Don’t Walk This Way: Cubs Have MLB-Best K/BB Ratio
The formula for success in baseball really isn’t that complicated: get men on base when you’re batting and limit them when you’re on defense. As you might imagine, the Cubs have not necessarily been able to balance this relatively simple equation over the last handful of years.
Since 2011, they’ve ranked no higher than 20th in MLB in terms of OBP (.314 that year), and they’ve generally languished at the bottom of the pile. Their .302 number in 2012 ranked them 29th, .300 in 2013 was 28th, and 2014 saw the same OBP and MLB rank. In general, this is really awful.
At the same time, the pitching staff wasn’t necessarily doing its part to limit runners, boasting K/BB ratios that routinely fell in the bottom third in baseball. 2011 saw a 2.11 total that had them ranked 25th. In 2012, those numbers were 1.97 and 30th and in 2013, 2.19 and 27th. The high-water mark came last year when they posted a 2.60 ratio that ranked 16th.
Even someone who hadn’t suffered through watching baseball that can best be described as the sporting equivalent of the kind of dirty diaper produced after a baby first switches to solid food can look at the above numbers and discern that these were bad teams. So what’s changed.
Well, through 19 games (insert requisite SSS caveat here), the Cubs are tied for 5th in baseball with a .332 OBP. That’s nearly 20 points higher than in any of the last 4 seasons and is a number that appears to be sustainable given the improved approach we’ve seen thus far. And that’s also with Kris Bryant and his .471 on base percentage missing the first couple weeks.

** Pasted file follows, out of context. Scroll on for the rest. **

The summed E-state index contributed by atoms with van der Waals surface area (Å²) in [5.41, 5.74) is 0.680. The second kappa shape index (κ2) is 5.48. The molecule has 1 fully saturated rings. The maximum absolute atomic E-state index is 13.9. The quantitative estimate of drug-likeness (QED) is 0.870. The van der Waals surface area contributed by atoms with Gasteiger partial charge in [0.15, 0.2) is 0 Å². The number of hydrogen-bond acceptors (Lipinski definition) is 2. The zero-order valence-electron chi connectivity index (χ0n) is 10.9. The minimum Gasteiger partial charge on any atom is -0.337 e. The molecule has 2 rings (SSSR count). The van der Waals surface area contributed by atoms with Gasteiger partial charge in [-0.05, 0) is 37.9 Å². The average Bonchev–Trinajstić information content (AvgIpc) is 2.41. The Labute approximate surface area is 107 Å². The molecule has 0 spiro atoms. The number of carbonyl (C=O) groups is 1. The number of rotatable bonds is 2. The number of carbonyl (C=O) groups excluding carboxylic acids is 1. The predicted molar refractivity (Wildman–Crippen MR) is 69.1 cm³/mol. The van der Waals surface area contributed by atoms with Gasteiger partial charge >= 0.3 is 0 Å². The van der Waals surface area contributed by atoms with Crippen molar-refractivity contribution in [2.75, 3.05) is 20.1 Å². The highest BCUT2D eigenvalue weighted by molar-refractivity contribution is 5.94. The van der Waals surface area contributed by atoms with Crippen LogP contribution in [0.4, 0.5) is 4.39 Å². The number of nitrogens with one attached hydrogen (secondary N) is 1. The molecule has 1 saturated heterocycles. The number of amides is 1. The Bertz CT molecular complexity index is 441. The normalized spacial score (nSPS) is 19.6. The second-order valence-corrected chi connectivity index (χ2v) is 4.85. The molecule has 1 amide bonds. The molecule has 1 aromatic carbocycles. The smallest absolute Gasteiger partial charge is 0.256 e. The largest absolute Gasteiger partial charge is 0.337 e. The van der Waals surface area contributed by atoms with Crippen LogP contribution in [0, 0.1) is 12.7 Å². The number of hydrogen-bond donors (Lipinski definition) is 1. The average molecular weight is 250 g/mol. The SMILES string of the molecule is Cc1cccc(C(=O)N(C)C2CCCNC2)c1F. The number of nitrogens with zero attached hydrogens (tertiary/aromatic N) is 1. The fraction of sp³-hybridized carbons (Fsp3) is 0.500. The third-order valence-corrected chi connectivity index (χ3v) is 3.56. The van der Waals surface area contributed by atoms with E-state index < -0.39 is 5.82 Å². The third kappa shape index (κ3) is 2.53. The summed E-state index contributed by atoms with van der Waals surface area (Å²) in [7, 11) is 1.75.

On the other side, Cubs pitchers have made a marked improvement when it comes to limiting walks. They currently lead the majors with only 36 free passes (5 of which have been intentional) and they’re 7th in strikeouts with 170 on the young season. That’s good for a 4.72 K/BB ratio, tops in MLB by a comfortable margin over the Mets (4.21).
Think about that for just a moment; that ratio is more than two times greater than what they managed in three of the last four seasons. That is a monumentally big improvement, though it’s not likely to remain at that elevated level throughout the season. But even if it regresses to the 4-year average of league leaders, a 3.34 K/BB ratio is fantastic.
Leading the way in terms of both establishing the high ratio and in the inevitability of regression is Jason Hammel, whose 23.00 K/BB is tied for tops in MLB with…wait for it…Bartolo Colon. Kyle Hendricks (13.00), Jon Lester (4.80), Travis Wood (4.33), and Jake Arrieta (3.57) are all putting up very solid — if not quite as obscene — numbers too.
Part of the fun of watching a good team is simply not feeling the frequent need to throw things at the television, as was often the case with the Cubs. WHY ARE YOU WALKING THE BASES LOADED?! DON’T THROW THAT BREAKING BALL THAT YOU CAN’T GET NEAR THE PLATE WHEN YOU’VE THROWN 3 BALLS ALREADY!
I’m probably the only one who ever had those issues, though. I’m sure the rest of you were far more reserved in your real-time assessments of this team.
There are certainly a lot more ingredients involved in cooking up a winning season, but this simple combination of stats is both telling and encouraging when it comes to explaining the Cubs’ early success.